Several objectives were advanced this year. For objective 1.3, we determined whether biochemical traits in muscle contribute to sire effects on variation in meat tenderness. Slice shear force, which is an objective assessment of tenderness, was determined for top loin steaks obtained from the carcasses of 800 beef steers. Steers were sired by bulls sampled from the most common U.S. beef breeds. It was determined that variation among sires for both postmortem protein degradation and degree of muscle shortening contributed to variation among sires in tenderness. Thus, there may be merit to identifying sources of genetic variation in both of these components of tenderness. For objective 1.4, we determined the impact of biochemical variation in mitochondria on insufficient color-life of retail meat products. Many of the enzyme systems known to influence lean color stability of meat products are located in the mitochondria of muscle cells. Site specific defects in the electron transport chain have been demonstrated to cause oxidative conditions in muscles cells, and reduce feed efficiency in meat producing species and are hypothesized to affect lean color stability in meat products. Lean color stability, reducing capacity, and mitochondrial efficiency (electron loss) were determined on beef ribeye muscles. Greater electron loss is associated with decreased reducing capacity and, consequently, decreased beef lean color stability. These results indicate that mitochondrial efficiency influences lean color stability in meat products, and technology targeting the improvement of mitochondrial efficiency could improve lean color stability of meat products. Furthermore, genetic selection for increased feed efficiency may also improve lean color stability. For Objective 2.1, we collected the data and are currently developing regression equations for prediction of ribeye lean color using the laser-enhanced VBG2000 beef carcass grading camera. Lean color segregation by the grading camera would enable beef processing plants to sort carcasses for lean color variation that would enhance their marketing capabilities and maximize carcass values.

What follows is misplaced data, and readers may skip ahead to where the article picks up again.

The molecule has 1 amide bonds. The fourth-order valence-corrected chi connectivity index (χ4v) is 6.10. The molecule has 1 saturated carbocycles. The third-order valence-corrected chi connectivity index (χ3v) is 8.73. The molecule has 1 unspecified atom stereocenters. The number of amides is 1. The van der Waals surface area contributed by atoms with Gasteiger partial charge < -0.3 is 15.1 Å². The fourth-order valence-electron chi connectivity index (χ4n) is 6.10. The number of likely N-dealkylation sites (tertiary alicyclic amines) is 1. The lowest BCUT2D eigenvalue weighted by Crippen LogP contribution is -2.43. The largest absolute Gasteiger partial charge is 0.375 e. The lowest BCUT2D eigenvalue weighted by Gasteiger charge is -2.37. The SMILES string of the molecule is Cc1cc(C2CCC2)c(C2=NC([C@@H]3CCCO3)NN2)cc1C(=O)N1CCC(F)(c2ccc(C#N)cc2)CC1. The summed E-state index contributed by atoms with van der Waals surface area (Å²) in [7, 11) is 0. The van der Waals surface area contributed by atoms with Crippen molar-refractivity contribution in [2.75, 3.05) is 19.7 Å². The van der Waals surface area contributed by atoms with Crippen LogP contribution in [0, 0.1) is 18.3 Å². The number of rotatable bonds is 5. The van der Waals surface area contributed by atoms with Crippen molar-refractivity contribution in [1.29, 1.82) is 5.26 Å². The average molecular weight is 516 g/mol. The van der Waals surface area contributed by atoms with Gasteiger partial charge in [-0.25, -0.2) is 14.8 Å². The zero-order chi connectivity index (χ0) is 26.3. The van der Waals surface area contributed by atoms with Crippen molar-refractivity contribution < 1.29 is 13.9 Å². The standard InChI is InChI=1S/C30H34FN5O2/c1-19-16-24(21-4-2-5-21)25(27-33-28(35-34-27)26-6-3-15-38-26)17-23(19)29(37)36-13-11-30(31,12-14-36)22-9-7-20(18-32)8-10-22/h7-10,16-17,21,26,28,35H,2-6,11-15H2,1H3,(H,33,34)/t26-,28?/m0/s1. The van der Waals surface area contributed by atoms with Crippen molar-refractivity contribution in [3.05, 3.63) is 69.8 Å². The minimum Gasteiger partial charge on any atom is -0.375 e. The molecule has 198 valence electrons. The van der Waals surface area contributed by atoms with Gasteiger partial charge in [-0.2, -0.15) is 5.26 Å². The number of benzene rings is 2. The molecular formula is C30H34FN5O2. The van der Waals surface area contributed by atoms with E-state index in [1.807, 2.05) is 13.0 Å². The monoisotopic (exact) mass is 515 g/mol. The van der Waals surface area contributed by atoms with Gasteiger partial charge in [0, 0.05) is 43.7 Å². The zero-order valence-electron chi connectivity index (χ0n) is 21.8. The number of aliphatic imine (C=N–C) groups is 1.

1. Freezing then thawing and aging beef improves meat tenderness. An unacceptable high percentage of beef top loin and sirloin steaks are tough and result in consumer dissatisfaction. ARS scientists at Clay Center, Nebraska determined that freezing, then thawing and aging beef resulted in significant improvement in meat tenderness. This strategy could be implemented for all high-priced meat cuts with high quality expectations to ensure tenderness and improve consumer satisfaction or it could be selectively implemented only on those meat cuts identified as high risk to produce tough steaks.
2. High pH beef (dark colored ribeye) affects flavor and tenderness traits of steaks. Animal stress before harvest results in abnormally high pH of the meat which makes the meat dark. The carcass grade is discounted for carcasses with dark ribeye lean which reduces the value of the carcass for both the producer and the processor. ARS scientists at Clay Center, Nebraska determined that slightly dark top loin steaks were less tender than normal colored top loin steaks or severely dark steaks and are likely to be included in routine U.S. Select and U.S. Choice product lines. These results indicate carcasses with slightly dark lean should not be included in U.S. Choice and U.S. Select products and that a mitigation strategy is needed to improve the tenderness of meat from those carcasses thereby increasing consumer satisfaction with beef.
King, D.A., Shackelford, S.D., Kalchayanand, N., Wheeler, T.L. 2012. Sampling and aging effects on beef longissimus color stability measurements. Journal of Animal Science. 90:3596-3605.